Dozens of farmers blocked a major highway in Armenia on Tuesday as they staged a fresh protest against a local winery’s failure to pay for grapes that were purchased from them last autumn.
The private company based in Kaghtsrashen, a village in the southern Ararat province, bought in September-November about 200 million drams ($410,000) worth of grapes from more than 100 village residents owning small vineyards. It has still not paid them, citing major losses incurred in recession-hit Russian, the main export market of Armenia’s wine and brandy industry.
Several other Armenian wineries have also failed to pay up on time, triggering similar protests in other villages in Ararat and the neighboring Armavir province in the last few months.Agriculture Minister Sergo Karapetian downplayed the protests in late December, saying that more than 80 percent of grape farmers across the country have already received payments.
Karapetian argued that most of the distilleries increased the volume of their grape purchases from farmers in 2015 despite their financial troubles caused by a sharp depreciation of the Russian ruble.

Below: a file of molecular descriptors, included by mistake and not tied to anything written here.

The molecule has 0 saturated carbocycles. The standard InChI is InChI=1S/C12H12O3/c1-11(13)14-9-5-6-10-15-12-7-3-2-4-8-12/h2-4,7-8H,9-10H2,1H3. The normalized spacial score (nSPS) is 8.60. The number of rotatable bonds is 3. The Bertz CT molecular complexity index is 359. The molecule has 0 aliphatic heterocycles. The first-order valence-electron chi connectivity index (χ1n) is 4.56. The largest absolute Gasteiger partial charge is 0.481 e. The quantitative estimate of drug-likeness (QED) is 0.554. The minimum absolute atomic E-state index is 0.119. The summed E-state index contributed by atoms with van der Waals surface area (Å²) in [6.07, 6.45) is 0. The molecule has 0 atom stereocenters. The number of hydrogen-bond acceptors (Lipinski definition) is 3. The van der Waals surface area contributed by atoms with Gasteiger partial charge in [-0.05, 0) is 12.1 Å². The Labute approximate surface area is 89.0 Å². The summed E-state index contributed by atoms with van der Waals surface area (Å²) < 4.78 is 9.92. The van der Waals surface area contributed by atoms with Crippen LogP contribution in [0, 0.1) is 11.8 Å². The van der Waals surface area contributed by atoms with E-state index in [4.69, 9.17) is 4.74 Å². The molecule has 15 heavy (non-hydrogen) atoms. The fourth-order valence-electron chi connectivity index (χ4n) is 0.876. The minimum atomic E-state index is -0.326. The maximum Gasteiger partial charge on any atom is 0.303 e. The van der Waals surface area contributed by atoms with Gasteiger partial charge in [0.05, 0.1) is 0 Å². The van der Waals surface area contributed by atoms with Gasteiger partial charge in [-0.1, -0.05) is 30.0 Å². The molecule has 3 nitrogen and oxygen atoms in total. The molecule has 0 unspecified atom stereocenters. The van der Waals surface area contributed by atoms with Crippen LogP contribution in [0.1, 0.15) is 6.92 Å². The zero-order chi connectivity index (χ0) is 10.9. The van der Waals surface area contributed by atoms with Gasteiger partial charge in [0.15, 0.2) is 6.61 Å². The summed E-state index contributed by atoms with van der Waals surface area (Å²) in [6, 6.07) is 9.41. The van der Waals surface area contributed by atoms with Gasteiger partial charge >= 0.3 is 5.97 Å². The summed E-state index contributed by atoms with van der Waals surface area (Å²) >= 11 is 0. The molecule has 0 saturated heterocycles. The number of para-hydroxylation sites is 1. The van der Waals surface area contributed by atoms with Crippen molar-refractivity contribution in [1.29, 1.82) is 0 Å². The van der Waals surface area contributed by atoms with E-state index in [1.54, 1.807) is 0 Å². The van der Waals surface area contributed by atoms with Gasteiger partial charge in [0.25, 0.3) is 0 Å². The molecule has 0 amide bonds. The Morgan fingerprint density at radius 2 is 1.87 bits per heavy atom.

The angry Kaghtsrashen farmers blocked a nearby section of a national highway running southeast of Yerevan after the local liquor firm failed to meet a March 15 deadline for payments set by it last month. It had earlier pledged to pay the grape farmers by February 1.
“I invested all my money -- 600,000 drams -- in grapes and have still not gotten a penny in return,” one of the protesters, Sos Vartanian, told RFE/RL’s Armenian service (Azatutyun.am). He said he is owed 3.5 million drams ($7,200).
Vartanian sold his grapes for an average of 100 drams (21 U.S. cents) per kilogram. Some of his fellow villagers could only get less than half that price. Even they have not been paid so far.
Traffic through the road resumed later in the day after two deputy ministers of agriculture and representatives of the Kaghtsrashen winery assured the protesters that they will receive payments within a month. The farmers agreed to disperse, even though many of them were skeptical about the pledge.
Kamo Araratian, a Kaghtsrashen resident who is also owed 3.5 million drams, said he has already started cutting down his 3,700-square-meter vineyard to switch to other crops because he no longer believes that he can make a living from grape cultivation.
“I have no other choice,” Araratian explained. “If it doesn’t even cover my farming costs, why should I keep it?”
“Every day they say on television that agriculture grew by 11 percent last year,” said the farmer. “But villagers worked like donkeys for the whole year and didn’t feel that growth on their skin. I guess only the agriculture minister and his deputies felt it.”